11. Install your monofin and seal the fluke. To do this, put the monofin inside of the tail via the opening in the bottom of the fluke. Situate it correctly, then seal the bottom of the inside of the fluke with glue. You can use gorilla glue, E600, or other types of industrial waterproof glue. If you wish you can also glue the monofin into the tail by gluing it to the neoprene of the fluke. This is favored by some and discouraged by others. Some stress that this is the only way to keep the fluke from bubbling up with air or water while swimming. Others say that leaving a few small vent holes in the bottom of the fluke better solves this issue without making the monofin obvious, as gluing it in tends to do. Finish up by covering the bottom seam in latex (using the unpainted bottom edge to get a good latex on latex bond) letting it dry, then painting it to finish up the paint job.

    If you want to add additional fins, do so before sewing the tail halves together. They can be added afterward, but it is easier to do it beforehand. If you wish to create fins out of neoprene and latex, do so with the same process as texturing the fluke. Be sure to either have two pieces both textured on one side, or one piece textured on both sides. Leave a 1in piece on the side that will be attached to the tail latex free. Cut a slit in the body of the tail where you want the fin to be, as big as the fin side to be attached. On the inside of the fabric, pin the fin material and the body of the tail's material all together. Then fold the material so that all of said material is one straight line “stack” of material, then sew the material together. Once all desired fins are attached, proceed with sewing the tail together.

    Note: Latex can not be frozen, or it will be useless. In winter it is unwise to order latex via shipping across cold climates. Sellers suggest one day air shipping, but this may not be fast enough, and sellers take no responsibility for latex made useless by cold temperatures. Similarly, do not work with or store uncured latex in near or below freezing temperatures, or your project may be ruined.

    Wingéd Mermaid Iona

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  2. #2
    Senior Member Undisclosed Pod
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    Mar 2012
    Winged, can this tutorial also be done with silicone, or is there an other tutorial, better suited for a silicone tail?

  3. #3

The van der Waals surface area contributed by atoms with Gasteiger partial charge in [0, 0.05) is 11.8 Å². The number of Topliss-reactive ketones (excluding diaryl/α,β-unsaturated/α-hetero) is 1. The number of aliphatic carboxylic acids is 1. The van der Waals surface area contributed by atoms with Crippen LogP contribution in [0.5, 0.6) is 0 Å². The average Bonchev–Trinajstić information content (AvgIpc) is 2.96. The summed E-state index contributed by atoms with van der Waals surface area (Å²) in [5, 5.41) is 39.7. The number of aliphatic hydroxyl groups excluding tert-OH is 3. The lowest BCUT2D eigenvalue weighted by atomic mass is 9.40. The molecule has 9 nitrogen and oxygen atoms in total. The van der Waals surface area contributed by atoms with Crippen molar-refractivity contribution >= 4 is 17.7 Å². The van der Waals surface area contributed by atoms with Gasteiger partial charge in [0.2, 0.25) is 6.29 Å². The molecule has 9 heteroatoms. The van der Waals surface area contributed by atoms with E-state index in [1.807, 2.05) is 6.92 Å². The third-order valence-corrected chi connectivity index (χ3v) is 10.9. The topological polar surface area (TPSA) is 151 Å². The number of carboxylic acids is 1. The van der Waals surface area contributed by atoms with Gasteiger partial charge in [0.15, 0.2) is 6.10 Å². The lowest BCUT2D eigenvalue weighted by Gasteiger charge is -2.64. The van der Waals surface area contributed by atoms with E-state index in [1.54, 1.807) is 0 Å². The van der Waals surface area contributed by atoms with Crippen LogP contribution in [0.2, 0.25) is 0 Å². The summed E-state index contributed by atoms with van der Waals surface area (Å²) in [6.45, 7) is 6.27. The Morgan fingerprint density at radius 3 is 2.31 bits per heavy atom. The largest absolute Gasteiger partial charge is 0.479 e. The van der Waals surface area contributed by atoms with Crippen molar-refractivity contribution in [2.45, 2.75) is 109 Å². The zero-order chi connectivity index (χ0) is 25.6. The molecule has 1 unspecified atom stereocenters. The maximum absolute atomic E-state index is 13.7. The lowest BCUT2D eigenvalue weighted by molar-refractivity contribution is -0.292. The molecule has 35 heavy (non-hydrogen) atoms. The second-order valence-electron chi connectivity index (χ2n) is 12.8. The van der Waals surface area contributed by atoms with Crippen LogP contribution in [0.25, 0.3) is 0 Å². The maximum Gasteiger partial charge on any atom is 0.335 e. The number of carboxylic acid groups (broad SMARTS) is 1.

This was made specifically for slip casting latex to include some tips on working with the material, but a lot of the same principles apply to silicone. Silicone is a different material so it will have some different quirks, but the technique is the same

    Wingéd Mermaid Iona

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  4. #4
    Senior Member Undisclosed Pod
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    way to go Iona!

  5. #5
    Senior Member Pod of Cali Prince Calypso's Avatar
    Join Date
    Jul 2011
    Bakersfield California. USA
    Really helpful. I really would love to try my hand at making my own tail...someday lol. Too afraid i might screw it up at the moment
    Little Sailor, Little fool, your better heed the golden rule
    do unto other just as you, would like to to have them do to you
    you think you can just walk away,but no, it doesn't work that way
    see once your mine, your'll always be
    I never give anything for free...

  6. #6
    THANK YOU ! THANK YOU !! This is exactly what I needed.....I don't want to make a mold...I want to try out the 'old' way of just layering on the latex onto the neoprene and using a fish next or grating to make the scale texture...and I was trying to remember all the tips about using slip cast for this technique and getting overwhelmed with the different steps and tips in different places. You put this all on one thread, now I feel confident I can maybe do this <3

  7. #7
    Okay, so I'm thinking the reason no one has tried the layering technique with slip cast latex and thickener (unless someone has....please come forward !
    is because its nearly impossible to find this 'latex thickener' ! :/
    I used the link but unfort. it said they don't ship to the US, then I googled 'latex thickener' and only